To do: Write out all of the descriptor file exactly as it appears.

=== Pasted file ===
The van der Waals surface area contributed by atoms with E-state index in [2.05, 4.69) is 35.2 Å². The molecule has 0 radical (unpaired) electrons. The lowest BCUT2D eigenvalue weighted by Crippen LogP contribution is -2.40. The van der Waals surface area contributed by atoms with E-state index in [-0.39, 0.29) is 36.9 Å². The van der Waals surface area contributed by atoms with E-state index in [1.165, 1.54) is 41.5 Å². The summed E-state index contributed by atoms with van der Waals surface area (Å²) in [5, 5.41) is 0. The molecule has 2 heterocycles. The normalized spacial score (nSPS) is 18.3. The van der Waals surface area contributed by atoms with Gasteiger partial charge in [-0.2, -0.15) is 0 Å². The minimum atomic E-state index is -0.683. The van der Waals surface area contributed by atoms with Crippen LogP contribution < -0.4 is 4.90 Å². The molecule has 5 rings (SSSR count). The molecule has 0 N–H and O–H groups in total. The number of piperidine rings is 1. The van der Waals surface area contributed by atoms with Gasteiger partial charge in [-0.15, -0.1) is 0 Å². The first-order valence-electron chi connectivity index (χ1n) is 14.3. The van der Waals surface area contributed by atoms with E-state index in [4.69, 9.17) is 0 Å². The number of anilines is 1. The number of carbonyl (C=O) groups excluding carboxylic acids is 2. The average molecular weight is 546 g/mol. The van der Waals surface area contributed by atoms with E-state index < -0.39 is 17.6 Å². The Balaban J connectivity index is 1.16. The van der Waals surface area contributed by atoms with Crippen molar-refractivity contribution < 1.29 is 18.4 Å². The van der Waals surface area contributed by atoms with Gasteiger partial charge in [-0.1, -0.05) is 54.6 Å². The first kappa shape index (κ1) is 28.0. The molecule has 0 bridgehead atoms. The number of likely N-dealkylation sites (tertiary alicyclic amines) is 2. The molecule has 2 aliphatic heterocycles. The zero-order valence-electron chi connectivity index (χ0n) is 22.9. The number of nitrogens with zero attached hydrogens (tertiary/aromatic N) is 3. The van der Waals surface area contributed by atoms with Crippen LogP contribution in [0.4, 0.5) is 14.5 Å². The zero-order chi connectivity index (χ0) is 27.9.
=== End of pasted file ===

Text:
The van der Waals surface area contributed by atoms with E-state index in [2.05, 4.69) is 35.2 Å². The molecule has 0 radical (unpaired) electrons. The lowest BCUT2D eigenvalue weighted by Crippen LogP contribution is -2.40. The van der Waals surface area contributed by atoms with E-state index in [-0.39, 0.29) is 36.9 Å². The van der Waals surface area contributed by atoms with E-state index in [1.165, 1.54) is 41.5 Å². The summed E-state index contributed by atoms with van der Waals surface area (Å²) in [5, 5.41) is 0. The molecule has 2 heterocycles. The normalized spacial score (nSPS) is 18.3. The van der Waals surface area contributed by atoms with Gasteiger partial charge in [-0.2, -0.15) is 0 Å². The minimum atomic E-state index is -0.683. The van der Waals surface area contributed by atoms with Crippen LogP contribution < -0.4 is 4.90 Å². The molecule has 5 rings (SSSR count). The molecule has 0 N–H and O–H groups in total. The number of piperidine rings is 1. The van der Waals surface area contributed by atoms with Gasteiger partial charge in [-0.15, -0.1) is 0 Å². The first-order valence-electron chi connectivity index (χ1n) is 14.3. The van der Waals surface area contributed by atoms with E-state index in [4.69, 9.17) is 0 Å². The number of anilines is 1. The number of carbonyl (C=O) groups excluding carboxylic acids is 2. The average molecular weight is 546 g/mol. The van der Waals surface area contributed by atoms with E-state index < -0.39 is 17.6 Å². The Balaban J connectivity index is 1.16. The van der Waals surface area contributed by atoms with Crippen molar-refractivity contribution < 1.29 is 18.4 Å². The van der Waals surface area contributed by atoms with Gasteiger partial charge in [-0.1, -0.05) is 54.6 Å². The first kappa shape index (κ1) is 28.0. The molecule has 0 bridgehead atoms. The number of likely N-dealkylation sites (tertiary alicyclic amines) is 2. The molecule has 2 aliphatic heterocycles. The zero-order valence-electron chi connectivity index (χ0n) is 22.9. The number of nitrogens with zero attached hydrogens (tertiary/aromatic N) is 3. The van der Waals surface area contributed by atoms with Crippen LogP contribution in [0.4, 0.5) is 14.5 Å². The zero-order chi connectivity index (χ0) is 27.9.